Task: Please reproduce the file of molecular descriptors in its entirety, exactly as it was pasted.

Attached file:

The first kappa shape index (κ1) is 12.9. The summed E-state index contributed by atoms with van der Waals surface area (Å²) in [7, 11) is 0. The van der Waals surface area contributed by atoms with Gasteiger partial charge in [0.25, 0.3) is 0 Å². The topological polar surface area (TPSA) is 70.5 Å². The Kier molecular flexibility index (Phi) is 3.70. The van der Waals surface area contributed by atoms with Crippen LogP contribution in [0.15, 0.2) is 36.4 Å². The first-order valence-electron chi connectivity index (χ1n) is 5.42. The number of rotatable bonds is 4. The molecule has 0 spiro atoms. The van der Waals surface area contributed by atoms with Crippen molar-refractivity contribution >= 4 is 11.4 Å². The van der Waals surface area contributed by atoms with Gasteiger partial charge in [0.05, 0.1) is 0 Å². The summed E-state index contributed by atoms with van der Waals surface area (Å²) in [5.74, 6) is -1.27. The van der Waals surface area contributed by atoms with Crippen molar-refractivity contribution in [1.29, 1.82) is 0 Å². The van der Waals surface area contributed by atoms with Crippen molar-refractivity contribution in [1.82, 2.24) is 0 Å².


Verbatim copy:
The first kappa shape index (κ1) is 12.9. The summed E-state index contributed by atoms with van der Waals surface area (Å²) in [7, 11) is 0. The van der Waals surface area contributed by atoms with Gasteiger partial charge in [0.25, 0.3) is 0 Å². The topological polar surface area (TPSA) is 70.5 Å². The Kier molecular flexibility index (Phi) is 3.70. The van der Waals surface area contributed by atoms with Crippen LogP contribution in [0.15, 0.2) is 36.4 Å². The first-order valence-electron chi connectivity index (χ1n) is 5.42. The number of rotatable bonds is 4. The molecule has 0 spiro atoms. The van der Waals surface area contributed by atoms with Crippen molar-refractivity contribution >= 4 is 11.4 Å². The van der Waals surface area contributed by atoms with Gasteiger partial charge in [0.05, 0.1) is 0 Å². The summed E-state index contributed by atoms with van der Waals surface area (Å²) in [5.74, 6) is -1.27. The van der Waals surface area contributed by atoms with Crippen molar-refractivity contribution in [1.29, 1.82) is 0 Å². The van der Waals surface area contributed by atoms with Crippen molar-refractivity contribution in [1.82, 2.24) is 0 Å².